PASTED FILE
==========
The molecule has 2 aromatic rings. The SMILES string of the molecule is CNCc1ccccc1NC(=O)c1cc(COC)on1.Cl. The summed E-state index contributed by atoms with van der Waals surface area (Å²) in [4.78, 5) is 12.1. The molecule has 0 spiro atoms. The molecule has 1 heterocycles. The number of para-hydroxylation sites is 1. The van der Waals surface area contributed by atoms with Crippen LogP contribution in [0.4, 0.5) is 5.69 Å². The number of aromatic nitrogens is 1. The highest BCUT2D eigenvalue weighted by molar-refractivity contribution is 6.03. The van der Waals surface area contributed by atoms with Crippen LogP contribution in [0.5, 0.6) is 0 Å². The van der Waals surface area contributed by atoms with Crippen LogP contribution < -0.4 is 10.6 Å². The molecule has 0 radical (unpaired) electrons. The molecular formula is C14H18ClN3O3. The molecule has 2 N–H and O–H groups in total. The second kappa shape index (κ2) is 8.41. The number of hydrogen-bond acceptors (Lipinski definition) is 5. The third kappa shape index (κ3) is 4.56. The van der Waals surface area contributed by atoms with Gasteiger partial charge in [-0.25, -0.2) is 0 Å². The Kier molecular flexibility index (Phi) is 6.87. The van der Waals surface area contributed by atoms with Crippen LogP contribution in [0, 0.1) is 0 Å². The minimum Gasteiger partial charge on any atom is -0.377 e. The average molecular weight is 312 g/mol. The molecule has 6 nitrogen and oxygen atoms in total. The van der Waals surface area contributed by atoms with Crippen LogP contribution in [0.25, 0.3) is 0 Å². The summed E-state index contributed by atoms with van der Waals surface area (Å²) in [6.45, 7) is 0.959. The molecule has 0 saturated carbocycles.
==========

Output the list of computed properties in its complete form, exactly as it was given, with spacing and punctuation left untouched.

The molecule has 2 aromatic rings. The SMILES string of the molecule is CNCc1ccccc1NC(=O)c1cc(COC)on1.Cl. The summed E-state index contributed by atoms with van der Waals surface area (Å²) in [4.78, 5) is 12.1. The molecule has 0 spiro atoms. The molecule has 1 heterocycles. The number of para-hydroxylation sites is 1. The van der Waals surface area contributed by atoms with Crippen LogP contribution in [0.4, 0.5) is 5.69 Å². The number of aromatic nitrogens is 1. The highest BCUT2D eigenvalue weighted by molar-refractivity contribution is 6.03. The van der Waals surface area contributed by atoms with Crippen LogP contribution in [0.5, 0.6) is 0 Å². The van der Waals surface area contributed by atoms with Crippen LogP contribution < -0.4 is 10.6 Å². The molecule has 0 radical (unpaired) electrons. The molecular formula is C14H18ClN3O3. The molecule has 2 N–H and O–H groups in total. The second kappa shape index (κ2) is 8.41. The number of hydrogen-bond acceptors (Lipinski definition) is 5. The third kappa shape index (κ3) is 4.56. The van der Waals surface area contributed by atoms with Gasteiger partial charge in [-0.25, -0.2) is 0 Å². The Kier molecular flexibility index (Phi) is 6.87. The van der Waals surface area contributed by atoms with Crippen LogP contribution in [0, 0.1) is 0 Å². The minimum Gasteiger partial charge on any atom is -0.377 e. The average molecular weight is 312 g/mol. The molecule has 6 nitrogen and oxygen atoms in total. The van der Waals surface area contributed by atoms with Crippen LogP contribution in [0.25, 0.3) is 0 Å². The summed E-state index contributed by atoms with van der Waals surface area (Å²) in [6.45, 7) is 0.959. The molecule has 0 saturated carbocycles.